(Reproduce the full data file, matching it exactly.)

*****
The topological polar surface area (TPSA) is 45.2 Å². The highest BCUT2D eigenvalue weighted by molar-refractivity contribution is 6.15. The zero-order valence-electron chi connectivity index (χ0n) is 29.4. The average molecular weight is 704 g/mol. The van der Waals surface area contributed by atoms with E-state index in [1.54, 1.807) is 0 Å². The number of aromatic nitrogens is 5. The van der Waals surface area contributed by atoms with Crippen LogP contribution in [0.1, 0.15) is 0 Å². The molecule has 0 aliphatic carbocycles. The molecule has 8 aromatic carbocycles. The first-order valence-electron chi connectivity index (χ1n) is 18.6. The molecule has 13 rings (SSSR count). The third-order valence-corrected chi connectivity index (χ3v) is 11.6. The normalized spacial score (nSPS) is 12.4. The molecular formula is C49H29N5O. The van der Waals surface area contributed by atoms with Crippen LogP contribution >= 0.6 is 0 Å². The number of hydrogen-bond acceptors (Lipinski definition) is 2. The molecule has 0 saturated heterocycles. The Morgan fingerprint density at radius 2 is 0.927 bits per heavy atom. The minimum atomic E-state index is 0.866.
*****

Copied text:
The topological polar surface area (TPSA) is 45.2 Å². The highest BCUT2D eigenvalue weighted by molar-refractivity contribution is 6.15. The zero-order valence-electron chi connectivity index (χ0n) is 29.4. The average molecular weight is 704 g/mol. The van der Waals surface area contributed by atoms with E-state index in [1.54, 1.807) is 0 Å². The number of aromatic nitrogens is 5. The van der Waals surface area contributed by atoms with Crippen LogP contribution in [0.1, 0.15) is 0 Å². The molecule has 0 aliphatic carbocycles. The molecule has 8 aromatic carbocycles. The first-order valence-electron chi connectivity index (χ1n) is 18.6. The molecule has 13 rings (SSSR count). The third-order valence-corrected chi connectivity index (χ3v) is 11.6. The normalized spacial score (nSPS) is 12.4. The molecular formula is C49H29N5O. The van der Waals surface area contributed by atoms with Crippen LogP contribution >= 0.6 is 0 Å². The number of hydrogen-bond acceptors (Lipinski definition) is 2. The molecule has 0 saturated heterocycles. The Morgan fingerprint density at radius 2 is 0.927 bits per heavy atom. The minimum atomic E-state index is 0.866.